Read: Elephant’s Continually-updating Coronavirus Diary. ~ Waylon
Pay it forward.
I watched the film when I was young, and the concept stuck with me.
It stuck with me, but I never really did anything about it, save for maybe buy a Starbucks for the person in line behind me. Even then, it wasn’t like it was I who started the gesture. I didn’t serve beyond being a link in a singular chain.
I recently wrote an article. This pandemic won’t change the world, I said. I finished writing it and felt inspired to do something.
I can’t do much. I’m an editor at an independent publication, after all. But there’s something about this pandemic that has gently caressed me awake to several of my blessings, or my privilege, or whatever you call things of that nature for yourself. Basically, I wanted to think outside of my own discomforts and struggles, and instead of focusing on helping myself, help someone else.
So I went to a page that my little city has set up to support each other through this crisis. I asked:
Does anyone know of a local family of no more than five that could use having a pizza night in at their home? I’d like to treat someone (after pay day) who could benefit from enjoying some smiles with their loved ones over a couple pizza pies delivered from a local place.
So many families have one or two people out of their jobs.
So many people are alone at home, dealing with depression in quarantine.
So many children are bored while their parents struggle to work from home while also suddenly being their child’s instructor.
So many you-name-its are in a flat-out rough spot.
After a couple of days (yep! It took more than a few hours for someone to say, “I want a free pizza,” which just goes to show how not as many people as we might imagine are poised to take free handouts), I had a lead.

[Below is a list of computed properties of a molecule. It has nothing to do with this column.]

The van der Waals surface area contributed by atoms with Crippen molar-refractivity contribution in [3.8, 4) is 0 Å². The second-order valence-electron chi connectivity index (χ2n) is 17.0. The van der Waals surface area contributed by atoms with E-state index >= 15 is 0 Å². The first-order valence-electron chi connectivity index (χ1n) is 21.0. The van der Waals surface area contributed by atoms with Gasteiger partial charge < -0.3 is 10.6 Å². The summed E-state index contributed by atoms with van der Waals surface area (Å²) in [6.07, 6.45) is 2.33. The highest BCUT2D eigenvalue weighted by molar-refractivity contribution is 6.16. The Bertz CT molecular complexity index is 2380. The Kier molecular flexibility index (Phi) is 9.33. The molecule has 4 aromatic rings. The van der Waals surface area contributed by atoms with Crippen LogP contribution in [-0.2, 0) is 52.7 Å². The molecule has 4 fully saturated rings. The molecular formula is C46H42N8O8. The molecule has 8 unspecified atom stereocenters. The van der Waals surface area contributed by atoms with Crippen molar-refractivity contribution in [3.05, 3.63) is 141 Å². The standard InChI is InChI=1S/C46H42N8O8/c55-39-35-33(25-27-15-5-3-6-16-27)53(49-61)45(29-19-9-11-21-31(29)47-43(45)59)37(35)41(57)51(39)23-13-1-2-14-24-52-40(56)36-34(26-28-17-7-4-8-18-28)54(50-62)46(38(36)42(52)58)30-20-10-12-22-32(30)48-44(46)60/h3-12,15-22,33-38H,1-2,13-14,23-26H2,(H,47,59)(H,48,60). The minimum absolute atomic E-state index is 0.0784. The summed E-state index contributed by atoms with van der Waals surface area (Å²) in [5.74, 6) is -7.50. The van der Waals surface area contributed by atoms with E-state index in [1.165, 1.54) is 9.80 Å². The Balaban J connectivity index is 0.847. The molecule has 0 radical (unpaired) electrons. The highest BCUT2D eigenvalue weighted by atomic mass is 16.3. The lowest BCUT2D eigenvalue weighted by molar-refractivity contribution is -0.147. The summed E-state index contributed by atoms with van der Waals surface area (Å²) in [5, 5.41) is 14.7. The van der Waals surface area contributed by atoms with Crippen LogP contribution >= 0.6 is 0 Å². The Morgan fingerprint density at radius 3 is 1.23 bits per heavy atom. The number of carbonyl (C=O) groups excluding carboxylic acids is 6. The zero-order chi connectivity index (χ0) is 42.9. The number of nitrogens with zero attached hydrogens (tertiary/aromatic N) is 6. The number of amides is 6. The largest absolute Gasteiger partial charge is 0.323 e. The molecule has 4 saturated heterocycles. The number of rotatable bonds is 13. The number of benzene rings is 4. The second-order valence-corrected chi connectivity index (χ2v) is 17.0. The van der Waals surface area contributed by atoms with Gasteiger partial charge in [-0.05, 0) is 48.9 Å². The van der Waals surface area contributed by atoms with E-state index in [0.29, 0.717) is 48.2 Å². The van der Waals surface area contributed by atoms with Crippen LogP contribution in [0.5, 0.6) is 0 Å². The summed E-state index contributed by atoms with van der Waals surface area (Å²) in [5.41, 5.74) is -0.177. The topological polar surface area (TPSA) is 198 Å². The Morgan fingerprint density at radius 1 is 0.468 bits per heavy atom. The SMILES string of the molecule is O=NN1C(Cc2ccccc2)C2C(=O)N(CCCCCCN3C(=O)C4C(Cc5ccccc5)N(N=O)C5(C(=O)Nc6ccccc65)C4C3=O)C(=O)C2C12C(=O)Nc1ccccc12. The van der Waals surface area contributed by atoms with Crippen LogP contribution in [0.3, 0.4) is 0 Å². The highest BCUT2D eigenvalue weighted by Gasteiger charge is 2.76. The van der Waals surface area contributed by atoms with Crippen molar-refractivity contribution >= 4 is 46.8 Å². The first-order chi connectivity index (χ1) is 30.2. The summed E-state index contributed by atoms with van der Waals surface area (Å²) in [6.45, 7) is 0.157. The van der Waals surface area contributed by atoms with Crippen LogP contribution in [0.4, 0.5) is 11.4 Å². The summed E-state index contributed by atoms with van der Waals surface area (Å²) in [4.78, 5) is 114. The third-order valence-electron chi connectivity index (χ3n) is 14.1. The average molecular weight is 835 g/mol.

Today, my good deed was fulfilled.
A family of artists was treated to a pizza of their choice and a calzone from the open, local pizza place nearest their home in a neighboring town.
It. Felt. Awesome. Here’s why:
And then the person who connected us treated another family to lunch, too.
People paying it forward with however small or grand a gesture they could.
No, a pandemic may not transform our world into a utopian society. But we, as individuals, can start to do the hard work. We can start training for the marathon of changemaking that we dream of seeing set into motion.
We can start here, right now. With one tiny (or big) act of kindness.
And so, I encourage you to start your own pay it forward chain. If it makes a chain of three people, or 12 people or 1,000, it makes a difference—if not to a million people, then to one.
Pick your magic. What’ll it be? Let’s keep track in the comments.
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